I am so excited to be doing one of my very first interviews with indie author Tina Boscha. Hello, Tina and welcome, I am so happy that you are sharing your time with us today.
I grew up in the Midwest, the youngest of four kids. My parents emigrated from “Fries land”, Netherlands (where River in the Sea is set) and decided to find a place even colder to settle: Wisconsin. That said, the Midwest and the southeastern corner of the dairy state are near and dear to my heart. I’ve joined the growing ranks of writers going the indie route; look for my novel River in the Sea on your e-reader (or in print, if you are so inclined) via Amazon, B & N, Smashwords, and more soon. I’m doing this with the blessing of myagent, Curtis Russell of PS Literary. I expect I’ll have a lot to say on the indie publishing sojourn but right now all I know is that I am excited to see how it turns out!
When did you know you wanted to be a writer?
My earliest writing-related memory was when I was about five or six. I distinctly remember being in the car with my mom and brother, and we were in a bank drive-through lane. My mom was asking Ricky and me what we wanted to be when we grew up, and I said, “An author and an artist.” Honestly, I think I have always wanted to be a writer. It’s a funny thing, too, because where did that come from? How did I just know? I kind of like that magical mysterious part of it.
I read on your website that you live in Oregon, in an “itty bitty town” called Willamette, with your husband and your two step-daughters. So do they or the town provide inspiration for your writing?
Absolutely! For my current WIP, my little farming town of about 1600 is the setting. Oregon in general is a pretty amazing place to live. In a half hour we can be paddle boarding in the Willamette River, and with another half hour of driving we can be at the ocean. Go an hour the other way and you are in the mountains. All this beautiful nature makes Oregon a romantic place. But the people themselves are unique (just go to Eugene for a day, lol) which adds a different vibe altogether. It’s hard not to be inspired.
Plus there’s just the aspect of living in the country with not much more than the sound of birds and my own household filling the day. I find that very conducive to writing (or, at my procrastinating best, thinking about writing). For River in the Sea, my parents’ homeland was the biggest inspiration. There really just is no other place like Fries land.
I also read that you credit much of your success to The Center for the Study of Women in society. Could you share a bit on that experience?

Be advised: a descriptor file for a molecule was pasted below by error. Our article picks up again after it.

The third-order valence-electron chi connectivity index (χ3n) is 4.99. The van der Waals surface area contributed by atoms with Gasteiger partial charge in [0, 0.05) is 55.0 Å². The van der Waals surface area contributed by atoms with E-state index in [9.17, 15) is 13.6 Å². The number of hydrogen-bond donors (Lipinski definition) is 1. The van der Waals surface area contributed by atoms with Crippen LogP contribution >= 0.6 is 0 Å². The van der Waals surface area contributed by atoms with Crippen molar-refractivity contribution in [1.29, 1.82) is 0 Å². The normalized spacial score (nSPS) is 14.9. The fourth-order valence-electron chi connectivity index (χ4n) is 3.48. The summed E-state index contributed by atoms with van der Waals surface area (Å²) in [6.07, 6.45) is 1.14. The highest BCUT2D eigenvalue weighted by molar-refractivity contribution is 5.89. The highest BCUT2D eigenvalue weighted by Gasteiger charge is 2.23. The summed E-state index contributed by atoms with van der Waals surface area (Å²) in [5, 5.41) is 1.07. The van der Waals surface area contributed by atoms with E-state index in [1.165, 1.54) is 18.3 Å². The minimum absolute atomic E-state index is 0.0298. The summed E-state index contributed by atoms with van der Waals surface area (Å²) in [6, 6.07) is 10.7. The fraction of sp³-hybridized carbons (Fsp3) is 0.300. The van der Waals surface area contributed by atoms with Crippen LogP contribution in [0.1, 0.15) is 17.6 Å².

CSWS made it possible for me to write this book, period. I was able to do a lot of drafting on my own – I tend to write in very short bursts, and get a lot of words on the page pretty quickly – but revision is a whole different story. It takes time and effort and a huge load of concentration. CSWS supports research projects of many different natures, provided they advance their mission of disseminating research about gender, culture, and inequality. I thought it was a stretch when I submitted my proposal to them about River in the Sea, but they were hugely supportive. Through the grant, I had a full summer to just focus on the work. It was more than just financial. Getting something like that is a huge boost to a writer’s confidence. They are an amazing part of the University of Oregon (where I teach).
Tell us about your novel, River In The Sea.
My favorite question! I think I always knew I would write this book, even though it took me quite some time to figure out what it would look like. I like to describe it as a coming-of-age story set against the backdrop of war, where a seemingly ordinary 15-year-old girl must make extraordinary decisions and in turn, become extraordinary herself. It’s a novel that will make you cry, but not just for sadness. (If a book doesn’t make me at least tear up, I’m not a fan!)
Can you tell us what was your inspiration for you book?
My parents! Specifically, my mother. I grew up hearing the most amazing stories of her childhood. The only other kids I knew who had parents that grew up during World War II were my cousins. Together we heard about young men hiding in hollowed-out potato heaps, throwing bicycles in the canal rather than give them up to raiding soldiers, a downed pilot landing in a field. It was fodder to my imagination. As I grew older, I started to see the significance and just the utter trauma of what it must have been like, and I knew I had to write that story. World War II fiction can be tough, because there is a lot of it – and for good reason. But I also wanted to honor a different side of WWII that often isn’t depicted: the domestic.
What advice would you give aspiring writers like myself?
First of all, write! Figure out a process that works for you and you alone, and do it. Even if all you can manage is 250 words a day. It takes no time at all (especially if you use something like Write or Die), and beyond that, you won’t believe how fast that adds up. But beyond all else, remember you have options. I spent years feeling pretty depressed about not being published, but now? It’s a whole different world. There are many avenues to publication and I urge every writer to research them. Don’t rush the process – put out good work – but now the world is your oyster. So get writing!
Well, I wanted to say, I am so pleased to have had you on my blog today and I wanted to thank you for being here with all of us today. I hope to have you back here again soon! Remember, if you want to know more about Tina Boscha please go to:
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